Technology has so far disrupted a lot of industries. Health, music, publishing, etc. It’s time to have a look at how it might change the travel industry. How it might impact marketing, but also product and service offering.

On a sales and marketing level, social media is already changing the way people make their purchase decision and plan their travel. Review sites and mouth to mouth referrals have become a lot more prominent. Sites like Tripadvisor, Facebook, Airbnb, Foursquare and Hipmunk have become very important players for the travel industry. Airbnb and Couchsurfing have even introduced new competitors for accommodation. Ridefinder and Roadsharing have given travellers a transport alternative.

Social media is listed as one of the top eight traffic drivers for 78 percent of travel websites. It also influences travelers’ perceptions of different vacation destinations. Tripadvisor currently has more than 32 million marketable members globally, up from 20 million one year ago. in 2012, it reached 75 million reviews and opinions on over one and a half million businesses.

Mobile has had its influence too, with more than 17 percent of people using their mobile devices to research travel information. Out of all the apps people download, 12 percent have a travel-related app. Tripadvisor, Easyjet and have been the most successful with mobile and social technology so far.

The future might hold some important and interesting innovations that will help increase sales and give the travel industry a bigger share of the discretionary spending.
– Optimised location based services and advertising
– Individual person movement tracking
– Advanced push notifications
– Advanced travel disruption management
– Easier and more broadly accepted mobile payments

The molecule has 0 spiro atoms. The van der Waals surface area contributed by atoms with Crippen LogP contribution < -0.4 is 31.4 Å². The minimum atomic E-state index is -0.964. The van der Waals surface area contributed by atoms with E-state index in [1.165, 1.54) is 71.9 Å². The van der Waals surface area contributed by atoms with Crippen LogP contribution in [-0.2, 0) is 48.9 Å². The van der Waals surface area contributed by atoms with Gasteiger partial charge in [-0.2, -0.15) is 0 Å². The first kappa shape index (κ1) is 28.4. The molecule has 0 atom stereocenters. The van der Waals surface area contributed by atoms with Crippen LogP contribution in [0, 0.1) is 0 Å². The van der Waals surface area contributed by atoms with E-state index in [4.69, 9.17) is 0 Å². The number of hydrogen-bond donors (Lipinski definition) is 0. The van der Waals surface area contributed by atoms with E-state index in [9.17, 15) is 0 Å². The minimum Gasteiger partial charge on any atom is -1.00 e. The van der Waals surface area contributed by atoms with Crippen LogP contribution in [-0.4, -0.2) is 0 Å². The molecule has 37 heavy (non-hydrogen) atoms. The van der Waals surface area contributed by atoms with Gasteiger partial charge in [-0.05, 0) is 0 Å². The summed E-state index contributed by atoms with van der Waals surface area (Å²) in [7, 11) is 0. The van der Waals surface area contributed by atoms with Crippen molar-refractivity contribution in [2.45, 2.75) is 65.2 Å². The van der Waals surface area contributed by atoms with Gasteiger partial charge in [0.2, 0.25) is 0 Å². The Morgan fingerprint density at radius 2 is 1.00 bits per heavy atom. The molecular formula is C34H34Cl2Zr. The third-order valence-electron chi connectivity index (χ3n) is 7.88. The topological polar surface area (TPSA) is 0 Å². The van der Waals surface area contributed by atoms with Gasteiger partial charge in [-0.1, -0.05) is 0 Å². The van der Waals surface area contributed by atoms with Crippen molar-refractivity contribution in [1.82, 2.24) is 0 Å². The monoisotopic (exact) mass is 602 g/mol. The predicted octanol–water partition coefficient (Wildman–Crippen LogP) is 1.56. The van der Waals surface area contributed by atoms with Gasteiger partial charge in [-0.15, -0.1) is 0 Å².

– Innovative travel suggestions or semi-automated planning
– mood and personality tracking and responsive travel design

On an operational level, we might be able to see a more disruptive trend: travel without travelling. Whether it will ever hit off or form any substantial threat to the travel industry is still a question mark.

The idea is based on the movie Avatar. Where a person jumps into the (whether artificial or not) body of another person/machine located somewhere else, but experiences the world and environment through its own eyes and senses. It could eliminate the need for physical travel all together.

4D cinemas are already delivering an experience that is somewhat immersive and realistic. Smells are transcended, you can feel wind, experience images 360 degrees around you. with some improvements, this technology could be used to give you a realistic idea of how a real life travel experience would be. Imagine you could fly across the Amazon from a simulator cockpit or participate in the Pamplona bull run from a redesigned treadmill. Feel the earth shaking as the bulls come closer, the air getting hot under the Navarra sun. You would control the body that you’re in. So like with paint ball, you’d experience the same adrenaline as you would in real life. or what about It would definitely take the term ‘Experience economy’ to a whole new level.

Nothing to that extent has been done yet though. We do know that mind controlled robots are being used in the military already. But this will be a bit too far fetched to become commercially viable.

On a commercial level, Disney has developed Soarin’, an experience attraction that lets you fly over California. More virtual travelling can be done at corporate level, with Marriot’s Virtual Meeting Studios. With avatravelling being a significant treat to them, they seem to have turned it into a business opportunity. In the future, the companies that succeed in giving their customers the best value & experience, will be most successfull. Whether you’ll be on a deck chair of a cruise or in a custom built tanning studio sipping a Margarita.

Skype, better watch out. This would be a great tool for expats too. Kids, parents and grandparents could all meet in the virtual meeting room.. Actually interact and play together.

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